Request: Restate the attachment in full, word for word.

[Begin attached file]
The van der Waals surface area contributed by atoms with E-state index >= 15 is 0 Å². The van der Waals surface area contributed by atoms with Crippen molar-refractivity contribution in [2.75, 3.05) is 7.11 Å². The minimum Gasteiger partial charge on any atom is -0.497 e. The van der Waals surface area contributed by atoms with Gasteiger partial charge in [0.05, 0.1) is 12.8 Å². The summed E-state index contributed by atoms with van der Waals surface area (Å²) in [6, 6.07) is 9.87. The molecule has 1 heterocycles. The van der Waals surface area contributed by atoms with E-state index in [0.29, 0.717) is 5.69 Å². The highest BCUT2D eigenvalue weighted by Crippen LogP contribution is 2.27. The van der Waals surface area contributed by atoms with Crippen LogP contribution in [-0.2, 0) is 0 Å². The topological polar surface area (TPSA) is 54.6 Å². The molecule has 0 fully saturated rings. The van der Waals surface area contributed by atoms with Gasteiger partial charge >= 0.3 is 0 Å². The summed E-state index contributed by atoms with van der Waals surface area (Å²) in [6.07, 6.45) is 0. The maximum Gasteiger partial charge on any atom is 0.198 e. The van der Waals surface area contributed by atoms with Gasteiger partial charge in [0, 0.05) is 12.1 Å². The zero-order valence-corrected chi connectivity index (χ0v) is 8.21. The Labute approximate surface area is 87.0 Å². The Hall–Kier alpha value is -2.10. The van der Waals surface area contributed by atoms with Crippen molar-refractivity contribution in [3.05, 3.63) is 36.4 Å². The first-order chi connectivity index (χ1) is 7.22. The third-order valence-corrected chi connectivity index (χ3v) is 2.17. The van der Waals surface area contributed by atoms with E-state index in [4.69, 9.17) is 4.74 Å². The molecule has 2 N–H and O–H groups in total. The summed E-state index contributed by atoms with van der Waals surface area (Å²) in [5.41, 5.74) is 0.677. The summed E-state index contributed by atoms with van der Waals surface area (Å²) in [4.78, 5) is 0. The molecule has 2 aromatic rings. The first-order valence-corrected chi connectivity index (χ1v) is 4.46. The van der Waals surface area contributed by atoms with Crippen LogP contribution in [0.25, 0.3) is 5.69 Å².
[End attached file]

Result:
The van der Waals surface area contributed by atoms with E-state index >= 15 is 0 Å². The van der Waals surface area contributed by atoms with Crippen molar-refractivity contribution in [2.75, 3.05) is 7.11 Å². The minimum Gasteiger partial charge on any atom is -0.497 e. The van der Waals surface area contributed by atoms with Gasteiger partial charge in [0.05, 0.1) is 12.8 Å². The summed E-state index contributed by atoms with van der Waals surface area (Å²) in [6, 6.07) is 9.87. The molecule has 1 heterocycles. The van der Waals surface area contributed by atoms with E-state index in [0.29, 0.717) is 5.69 Å². The highest BCUT2D eigenvalue weighted by Crippen LogP contribution is 2.27. The van der Waals surface area contributed by atoms with Crippen LogP contribution in [-0.2, 0) is 0 Å². The topological polar surface area (TPSA) is 54.6 Å². The molecule has 0 fully saturated rings. The van der Waals surface area contributed by atoms with Gasteiger partial charge >= 0.3 is 0 Å². The summed E-state index contributed by atoms with van der Waals surface area (Å²) in [6.07, 6.45) is 0. The maximum Gasteiger partial charge on any atom is 0.198 e. The van der Waals surface area contributed by atoms with Gasteiger partial charge in [0, 0.05) is 12.1 Å². The zero-order valence-corrected chi connectivity index (χ0v) is 8.21. The Labute approximate surface area is 87.0 Å². The Hall–Kier alpha value is -2.10. The van der Waals surface area contributed by atoms with Crippen molar-refractivity contribution in [3.05, 3.63) is 36.4 Å². The first-order chi connectivity index (χ1) is 7.22. The third-order valence-corrected chi connectivity index (χ3v) is 2.17. The van der Waals surface area contributed by atoms with E-state index in [4.69, 9.17) is 4.74 Å². The molecule has 2 N–H and O–H groups in total. The summed E-state index contributed by atoms with van der Waals surface area (Å²) in [5.41, 5.74) is 0.677. The summed E-state index contributed by atoms with van der Waals surface area (Å²) in [4.78, 5) is 0. The molecule has 2 aromatic rings. The first-order valence-corrected chi connectivity index (χ1v) is 4.46. The van der Waals surface area contributed by atoms with Crippen LogP contribution in [0.25, 0.3) is 5.69 Å².